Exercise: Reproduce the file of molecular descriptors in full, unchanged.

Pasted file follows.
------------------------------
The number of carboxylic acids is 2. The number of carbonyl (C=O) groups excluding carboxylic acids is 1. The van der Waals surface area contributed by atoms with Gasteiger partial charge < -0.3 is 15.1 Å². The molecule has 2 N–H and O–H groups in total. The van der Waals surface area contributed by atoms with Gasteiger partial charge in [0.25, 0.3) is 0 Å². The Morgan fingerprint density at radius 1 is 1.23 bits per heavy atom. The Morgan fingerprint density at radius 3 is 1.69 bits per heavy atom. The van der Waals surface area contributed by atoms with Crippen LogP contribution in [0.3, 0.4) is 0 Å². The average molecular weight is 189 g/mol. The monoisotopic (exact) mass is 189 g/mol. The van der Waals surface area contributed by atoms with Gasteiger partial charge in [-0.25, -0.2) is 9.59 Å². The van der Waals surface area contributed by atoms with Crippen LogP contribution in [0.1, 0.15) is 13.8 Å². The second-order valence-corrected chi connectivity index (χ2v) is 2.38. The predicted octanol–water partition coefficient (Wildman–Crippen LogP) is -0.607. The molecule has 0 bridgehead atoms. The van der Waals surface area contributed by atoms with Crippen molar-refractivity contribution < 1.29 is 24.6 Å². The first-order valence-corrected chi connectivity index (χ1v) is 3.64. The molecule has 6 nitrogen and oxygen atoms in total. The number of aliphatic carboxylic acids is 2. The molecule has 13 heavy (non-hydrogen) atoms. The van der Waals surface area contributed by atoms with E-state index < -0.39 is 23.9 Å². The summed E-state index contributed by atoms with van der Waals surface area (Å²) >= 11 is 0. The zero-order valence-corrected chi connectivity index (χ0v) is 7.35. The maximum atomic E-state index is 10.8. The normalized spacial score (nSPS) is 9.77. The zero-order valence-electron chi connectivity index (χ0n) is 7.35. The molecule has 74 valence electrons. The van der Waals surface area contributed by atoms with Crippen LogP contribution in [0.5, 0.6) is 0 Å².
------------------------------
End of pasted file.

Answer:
The number of carboxylic acids is 2. The number of carbonyl (C=O) groups excluding carboxylic acids is 1. The van der Waals surface area contributed by atoms with Gasteiger partial charge < -0.3 is 15.1 Å². The molecule has 2 N–H and O–H groups in total. The van der Waals surface area contributed by atoms with Gasteiger partial charge in [0.25, 0.3) is 0 Å². The Morgan fingerprint density at radius 1 is 1.23 bits per heavy atom. The Morgan fingerprint density at radius 3 is 1.69 bits per heavy atom. The van der Waals surface area contributed by atoms with Crippen LogP contribution in [0.3, 0.4) is 0 Å². The average molecular weight is 189 g/mol. The monoisotopic (exact) mass is 189 g/mol. The van der Waals surface area contributed by atoms with Gasteiger partial charge in [-0.25, -0.2) is 9.59 Å². The van der Waals surface area contributed by atoms with Crippen LogP contribution in [0.1, 0.15) is 13.8 Å². The second-order valence-corrected chi connectivity index (χ2v) is 2.38. The predicted octanol–water partition coefficient (Wildman–Crippen LogP) is -0.607. The molecule has 0 bridgehead atoms. The van der Waals surface area contributed by atoms with Crippen molar-refractivity contribution < 1.29 is 24.6 Å². The first-order valence-corrected chi connectivity index (χ1v) is 3.64. The molecule has 6 nitrogen and oxygen atoms in total. The number of aliphatic carboxylic acids is 2. The molecule has 13 heavy (non-hydrogen) atoms. The van der Waals surface area contributed by atoms with E-state index < -0.39 is 23.9 Å². The summed E-state index contributed by atoms with van der Waals surface area (Å²) >= 11 is 0. The zero-order valence-corrected chi connectivity index (χ0v) is 7.35. The maximum atomic E-state index is 10.8. The normalized spacial score (nSPS) is 9.77. The zero-order valence-electron chi connectivity index (χ0n) is 7.35. The molecule has 74 valence electrons. The van der Waals surface area contributed by atoms with Crippen LogP contribution in [0.5, 0.6) is 0 Å².